The relationship between Sherlock and Watson becomes strained because of her decisions to find her own lodgings. Sherlock is angry by the fact that Mycroft ruined their professional relationship, but Watson reveals that Mycroft (Rhys Ifans) tried to protect Sherlock by joining Mi6. At the home of the deceased Iranian Sherlock is vexed by the perplexing blood splatter. If the man had been killed with a baseball bat than why is the blood concentrated on one wall? Watson presses the issue with her leaving, saying he needs to be more independent. Mycroft meanwhile confronts Sherrington. Sherrington suggests he kill Mycroft to prevent Sherlock and Watson becoming a victim of the French Maffia.
At the police station Gregson and Sherlock confront Afkhami, they show they know that Afkhami stoned the Iranian citizen to death because he was having an affair with his wife. Afkhami gives up Sherrington as the murderer of Arthur West. This clear Mycroft but shortly afterwards Sherrington ends up dead, shot during an apparent robbery. Mycroft reveals that the NSA killed him in return for information. The NSA has faked Mycroft’s death to protect him from the Maffia. With that the relationship between Mycroft and Watson is over. Mycroft admits that he cares much about Sherlock.
The episode ends with Sherlock overhearing how Watson buys her own apartment. Sherlock talks with Sherrington’s boss about the offer of Sherlock joining Mi6. Sherlock accepts the offer. Sherlock is also seen tucking away some drugs he located in a previous episode into his own jacket pocket.
The episode and indeed the season ended strongly by using the complicated relationship between Sherlock, Watson and Mycroft to its fullest. In many ways the finale causes Sherlock to come full circle. During the early part of season 1 he was often impulsive and prone to being irrational. During the last two seasons we have seen him come to grips with his previous addiction and the consequences of his impulsive behavior. Sadly that meant that some of the rough edges I like about the character have been smoothed over. The loss of Watson and the pocketing of the drugs means that we will perhaps see some of the earlier Sherlock back in season 3. The show’s writers have done an incredible job with planning this transformation. Watson has also undergone a transformation. She has become a professional detective in her own right, by moving into her own place she proofs she does not need Sherlock as much as he thinks she does. This strain on their relationship prevents the show from immediately jumping at the chance of using a Sherlock/Watson sexual relationship. It seems like at times it can only be the inevitable outcome, by moving into the opposite direction the show remains fresh.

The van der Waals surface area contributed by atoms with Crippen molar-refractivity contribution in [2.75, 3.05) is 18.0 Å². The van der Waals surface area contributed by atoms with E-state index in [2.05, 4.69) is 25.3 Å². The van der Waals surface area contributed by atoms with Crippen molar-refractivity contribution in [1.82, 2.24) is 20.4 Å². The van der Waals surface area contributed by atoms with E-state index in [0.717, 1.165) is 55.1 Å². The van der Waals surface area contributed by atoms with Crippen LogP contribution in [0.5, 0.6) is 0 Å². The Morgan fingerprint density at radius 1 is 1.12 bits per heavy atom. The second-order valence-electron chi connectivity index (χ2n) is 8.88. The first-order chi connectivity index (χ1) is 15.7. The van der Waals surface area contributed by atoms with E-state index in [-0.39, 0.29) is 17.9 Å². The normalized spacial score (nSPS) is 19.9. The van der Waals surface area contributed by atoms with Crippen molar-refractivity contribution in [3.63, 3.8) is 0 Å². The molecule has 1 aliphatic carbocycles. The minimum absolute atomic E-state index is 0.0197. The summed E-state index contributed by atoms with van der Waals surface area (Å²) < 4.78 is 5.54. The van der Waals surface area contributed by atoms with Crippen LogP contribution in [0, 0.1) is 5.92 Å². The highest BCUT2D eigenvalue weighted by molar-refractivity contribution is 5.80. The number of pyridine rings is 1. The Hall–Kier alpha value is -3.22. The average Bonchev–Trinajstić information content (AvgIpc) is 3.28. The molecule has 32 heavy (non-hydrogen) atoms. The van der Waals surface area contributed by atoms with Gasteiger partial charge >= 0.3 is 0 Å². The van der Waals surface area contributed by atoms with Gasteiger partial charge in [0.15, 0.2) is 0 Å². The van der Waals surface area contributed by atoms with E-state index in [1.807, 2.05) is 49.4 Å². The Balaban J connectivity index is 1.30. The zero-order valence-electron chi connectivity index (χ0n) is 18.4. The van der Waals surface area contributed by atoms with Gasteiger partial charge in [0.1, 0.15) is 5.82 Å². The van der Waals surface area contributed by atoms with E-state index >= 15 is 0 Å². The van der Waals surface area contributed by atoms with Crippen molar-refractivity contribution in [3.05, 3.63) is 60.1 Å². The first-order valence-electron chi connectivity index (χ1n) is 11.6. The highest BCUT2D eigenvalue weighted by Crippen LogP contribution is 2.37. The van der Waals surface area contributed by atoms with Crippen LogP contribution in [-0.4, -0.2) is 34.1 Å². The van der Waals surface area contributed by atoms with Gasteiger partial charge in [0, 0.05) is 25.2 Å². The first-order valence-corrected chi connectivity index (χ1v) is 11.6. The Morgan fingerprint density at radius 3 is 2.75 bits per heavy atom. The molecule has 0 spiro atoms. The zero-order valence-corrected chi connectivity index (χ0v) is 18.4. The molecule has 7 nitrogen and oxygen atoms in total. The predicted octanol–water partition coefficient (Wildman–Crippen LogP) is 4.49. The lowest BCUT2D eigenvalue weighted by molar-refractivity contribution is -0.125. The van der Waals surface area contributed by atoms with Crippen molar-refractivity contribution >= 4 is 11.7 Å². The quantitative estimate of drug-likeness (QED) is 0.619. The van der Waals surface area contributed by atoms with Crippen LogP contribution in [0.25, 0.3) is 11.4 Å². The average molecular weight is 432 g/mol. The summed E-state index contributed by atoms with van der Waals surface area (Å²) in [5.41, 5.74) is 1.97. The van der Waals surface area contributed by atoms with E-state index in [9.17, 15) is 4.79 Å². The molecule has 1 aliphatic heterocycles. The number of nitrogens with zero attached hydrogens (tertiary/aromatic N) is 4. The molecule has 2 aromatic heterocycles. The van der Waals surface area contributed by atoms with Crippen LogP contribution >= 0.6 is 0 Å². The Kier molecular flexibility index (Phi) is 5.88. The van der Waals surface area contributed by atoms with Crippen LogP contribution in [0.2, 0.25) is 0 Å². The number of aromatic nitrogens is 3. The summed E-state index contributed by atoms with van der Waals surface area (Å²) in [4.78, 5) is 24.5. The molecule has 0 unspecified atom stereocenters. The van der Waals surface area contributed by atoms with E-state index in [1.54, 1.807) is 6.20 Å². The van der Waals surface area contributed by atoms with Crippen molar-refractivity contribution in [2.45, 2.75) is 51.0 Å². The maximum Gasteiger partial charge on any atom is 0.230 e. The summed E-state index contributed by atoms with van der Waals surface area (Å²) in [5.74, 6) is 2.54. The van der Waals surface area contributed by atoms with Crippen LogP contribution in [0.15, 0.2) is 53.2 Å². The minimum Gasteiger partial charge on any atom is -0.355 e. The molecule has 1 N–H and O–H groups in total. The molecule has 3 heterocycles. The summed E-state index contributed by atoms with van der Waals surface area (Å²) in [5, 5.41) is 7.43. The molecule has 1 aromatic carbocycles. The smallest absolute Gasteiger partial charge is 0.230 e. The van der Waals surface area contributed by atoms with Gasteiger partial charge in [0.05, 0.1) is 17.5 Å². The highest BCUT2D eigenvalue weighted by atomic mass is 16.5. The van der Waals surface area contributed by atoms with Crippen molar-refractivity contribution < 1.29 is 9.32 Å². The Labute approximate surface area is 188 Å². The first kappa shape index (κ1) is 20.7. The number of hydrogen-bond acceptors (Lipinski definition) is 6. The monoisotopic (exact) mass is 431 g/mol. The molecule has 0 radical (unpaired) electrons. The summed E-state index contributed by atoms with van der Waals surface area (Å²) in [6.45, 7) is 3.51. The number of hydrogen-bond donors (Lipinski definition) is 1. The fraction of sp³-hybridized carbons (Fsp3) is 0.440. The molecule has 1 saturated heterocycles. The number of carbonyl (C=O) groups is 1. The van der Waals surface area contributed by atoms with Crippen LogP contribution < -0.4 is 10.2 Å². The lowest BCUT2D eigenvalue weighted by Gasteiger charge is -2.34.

The Grand Experiment actively promotes change, where the season 1 finale promoted continuation. I hope season 3 will make that change happen. This show has a lot of promise, though problems with the procedural aspects remain. This season finale tried to fool viewers at times by letting the think Mycroft may have been the mole after all, but I don’t think many viewers bought into that. Sherlock will be back for its third season sometime September I should think. This was the Elementary Season 2 The Grand Experiment Review.
Score; 9 / 10. The writing manages to skirt around the obvious suspect handsomely in this exciting season finale of Elementary